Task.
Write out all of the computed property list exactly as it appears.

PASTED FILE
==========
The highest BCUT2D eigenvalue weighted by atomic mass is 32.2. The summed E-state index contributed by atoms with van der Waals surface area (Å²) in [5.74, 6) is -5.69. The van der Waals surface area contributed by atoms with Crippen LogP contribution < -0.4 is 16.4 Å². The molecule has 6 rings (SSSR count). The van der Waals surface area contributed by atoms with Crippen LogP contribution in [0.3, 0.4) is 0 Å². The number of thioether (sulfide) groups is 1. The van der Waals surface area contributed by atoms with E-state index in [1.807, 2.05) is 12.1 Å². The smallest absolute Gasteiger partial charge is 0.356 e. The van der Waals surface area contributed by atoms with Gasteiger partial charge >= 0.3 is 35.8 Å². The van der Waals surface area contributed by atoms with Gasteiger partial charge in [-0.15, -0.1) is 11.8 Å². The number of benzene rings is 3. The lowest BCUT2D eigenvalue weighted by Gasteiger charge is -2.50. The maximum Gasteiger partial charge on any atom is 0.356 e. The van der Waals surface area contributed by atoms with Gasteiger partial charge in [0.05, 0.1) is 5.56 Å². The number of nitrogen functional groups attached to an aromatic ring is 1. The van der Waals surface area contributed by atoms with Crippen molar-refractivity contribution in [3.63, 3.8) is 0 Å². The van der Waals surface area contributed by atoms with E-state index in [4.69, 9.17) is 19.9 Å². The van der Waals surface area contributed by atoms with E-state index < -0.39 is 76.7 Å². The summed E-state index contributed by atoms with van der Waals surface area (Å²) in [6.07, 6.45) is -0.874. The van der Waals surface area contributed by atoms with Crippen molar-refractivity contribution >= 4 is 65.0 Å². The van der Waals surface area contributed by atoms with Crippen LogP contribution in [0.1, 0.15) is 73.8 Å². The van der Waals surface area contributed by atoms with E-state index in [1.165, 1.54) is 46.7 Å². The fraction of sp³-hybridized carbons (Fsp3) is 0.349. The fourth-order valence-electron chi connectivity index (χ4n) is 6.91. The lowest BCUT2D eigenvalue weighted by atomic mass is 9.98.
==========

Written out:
The highest BCUT2D eigenvalue weighted by atomic mass is 32.2. The summed E-state index contributed by atoms with van der Waals surface area (Å²) in [5.74, 6) is -5.69. The van der Waals surface area contributed by atoms with Crippen LogP contribution < -0.4 is 16.4 Å². The molecule has 6 rings (SSSR count). The van der Waals surface area contributed by atoms with Crippen LogP contribution in [0.3, 0.4) is 0 Å². The number of thioether (sulfide) groups is 1. The van der Waals surface area contributed by atoms with E-state index in [1.807, 2.05) is 12.1 Å². The smallest absolute Gasteiger partial charge is 0.356 e. The van der Waals surface area contributed by atoms with Gasteiger partial charge >= 0.3 is 35.8 Å². The van der Waals surface area contributed by atoms with Gasteiger partial charge in [-0.15, -0.1) is 11.8 Å². The number of benzene rings is 3. The lowest BCUT2D eigenvalue weighted by Gasteiger charge is -2.50. The maximum Gasteiger partial charge on any atom is 0.356 e. The van der Waals surface area contributed by atoms with Gasteiger partial charge in [0.05, 0.1) is 5.56 Å². The number of nitrogen functional groups attached to an aromatic ring is 1. The van der Waals surface area contributed by atoms with Crippen molar-refractivity contribution in [3.63, 3.8) is 0 Å². The van der Waals surface area contributed by atoms with E-state index in [4.69, 9.17) is 19.9 Å². The van der Waals surface area contributed by atoms with E-state index < -0.39 is 76.7 Å². The summed E-state index contributed by atoms with van der Waals surface area (Å²) in [6.07, 6.45) is -0.874. The van der Waals surface area contributed by atoms with Crippen molar-refractivity contribution >= 4 is 65.0 Å². The van der Waals surface area contributed by atoms with Crippen LogP contribution in [0.1, 0.15) is 73.8 Å². The van der Waals surface area contributed by atoms with E-state index in [1.165, 1.54) is 46.7 Å². The fraction of sp³-hybridized carbons (Fsp3) is 0.349. The fourth-order valence-electron chi connectivity index (χ4n) is 6.91. The lowest BCUT2D eigenvalue weighted by atomic mass is 9.98.